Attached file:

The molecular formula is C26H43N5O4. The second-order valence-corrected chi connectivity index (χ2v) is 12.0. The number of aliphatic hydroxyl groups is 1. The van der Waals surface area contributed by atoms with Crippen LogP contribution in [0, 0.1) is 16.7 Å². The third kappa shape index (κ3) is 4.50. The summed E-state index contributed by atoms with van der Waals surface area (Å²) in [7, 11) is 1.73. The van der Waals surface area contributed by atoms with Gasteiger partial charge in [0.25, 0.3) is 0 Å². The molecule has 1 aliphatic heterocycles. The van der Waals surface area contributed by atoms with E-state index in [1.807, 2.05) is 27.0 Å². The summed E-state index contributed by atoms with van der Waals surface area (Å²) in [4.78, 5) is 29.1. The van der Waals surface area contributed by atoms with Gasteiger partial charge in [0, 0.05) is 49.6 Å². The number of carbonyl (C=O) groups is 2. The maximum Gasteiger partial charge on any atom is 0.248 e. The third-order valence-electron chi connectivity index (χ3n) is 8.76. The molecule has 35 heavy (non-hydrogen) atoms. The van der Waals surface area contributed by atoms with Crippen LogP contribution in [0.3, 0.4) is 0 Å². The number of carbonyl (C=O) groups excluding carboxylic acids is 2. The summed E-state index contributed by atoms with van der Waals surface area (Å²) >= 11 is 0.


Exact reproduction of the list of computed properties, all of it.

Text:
The molecular formula is C26H43N5O4. The second-order valence-corrected chi connectivity index (χ2v) is 12.0. The number of aliphatic hydroxyl groups is 1. The van der Waals surface area contributed by atoms with Crippen LogP contribution in [0, 0.1) is 16.7 Å². The third kappa shape index (κ3) is 4.50. The summed E-state index contributed by atoms with van der Waals surface area (Å²) in [7, 11) is 1.73. The van der Waals surface area contributed by atoms with Gasteiger partial charge in [0.25, 0.3) is 0 Å². The molecule has 1 aliphatic heterocycles. The van der Waals surface area contributed by atoms with E-state index in [1.807, 2.05) is 27.0 Å². The summed E-state index contributed by atoms with van der Waals surface area (Å²) in [4.78, 5) is 29.1. The van der Waals surface area contributed by atoms with Gasteiger partial charge in [0, 0.05) is 49.6 Å². The number of carbonyl (C=O) groups is 2. The maximum Gasteiger partial charge on any atom is 0.248 e. The third-order valence-electron chi connectivity index (χ3n) is 8.76. The molecule has 35 heavy (non-hydrogen) atoms. The van der Waals surface area contributed by atoms with Crippen LogP contribution in [0.3, 0.4) is 0 Å². The number of carbonyl (C=O) groups excluding carboxylic acids is 2. The summed E-state index contributed by atoms with van der Waals surface area (Å²) >= 11 is 0.